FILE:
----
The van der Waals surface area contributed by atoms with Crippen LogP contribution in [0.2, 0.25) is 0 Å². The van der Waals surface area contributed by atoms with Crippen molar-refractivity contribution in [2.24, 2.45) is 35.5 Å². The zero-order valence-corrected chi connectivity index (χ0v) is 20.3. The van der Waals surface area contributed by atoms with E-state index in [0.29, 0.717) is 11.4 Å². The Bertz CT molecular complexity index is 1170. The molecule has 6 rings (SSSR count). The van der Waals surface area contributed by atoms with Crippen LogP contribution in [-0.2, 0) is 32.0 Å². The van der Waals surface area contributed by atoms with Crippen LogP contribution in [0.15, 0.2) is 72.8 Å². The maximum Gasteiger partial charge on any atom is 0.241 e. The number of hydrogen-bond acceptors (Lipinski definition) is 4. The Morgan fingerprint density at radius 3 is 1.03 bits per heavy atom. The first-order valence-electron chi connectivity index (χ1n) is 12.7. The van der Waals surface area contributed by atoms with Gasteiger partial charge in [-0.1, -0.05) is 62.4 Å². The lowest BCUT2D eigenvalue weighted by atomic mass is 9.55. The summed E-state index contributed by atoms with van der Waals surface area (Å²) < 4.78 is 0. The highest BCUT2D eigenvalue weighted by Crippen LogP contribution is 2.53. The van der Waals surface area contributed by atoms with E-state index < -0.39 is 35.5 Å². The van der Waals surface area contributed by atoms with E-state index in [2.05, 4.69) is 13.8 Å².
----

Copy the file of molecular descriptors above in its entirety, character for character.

The van der Waals surface area contributed by atoms with Crippen LogP contribution in [0.2, 0.25) is 0 Å². The van der Waals surface area contributed by atoms with Crippen molar-refractivity contribution in [2.24, 2.45) is 35.5 Å². The zero-order valence-corrected chi connectivity index (χ0v) is 20.3. The van der Waals surface area contributed by atoms with E-state index in [0.29, 0.717) is 11.4 Å². The Bertz CT molecular complexity index is 1170. The molecule has 6 rings (SSSR count). The van der Waals surface area contributed by atoms with Crippen LogP contribution in [-0.2, 0) is 32.0 Å². The van der Waals surface area contributed by atoms with Crippen LogP contribution in [0.15, 0.2) is 72.8 Å². The maximum Gasteiger partial charge on any atom is 0.241 e. The number of hydrogen-bond acceptors (Lipinski definition) is 4. The Morgan fingerprint density at radius 3 is 1.03 bits per heavy atom. The first-order valence-electron chi connectivity index (χ1n) is 12.7. The van der Waals surface area contributed by atoms with Gasteiger partial charge in [-0.1, -0.05) is 62.4 Å². The lowest BCUT2D eigenvalue weighted by atomic mass is 9.55. The summed E-state index contributed by atoms with van der Waals surface area (Å²) < 4.78 is 0. The highest BCUT2D eigenvalue weighted by Crippen LogP contribution is 2.53. The van der Waals surface area contributed by atoms with E-state index < -0.39 is 35.5 Å². The van der Waals surface area contributed by atoms with E-state index in [2.05, 4.69) is 13.8 Å².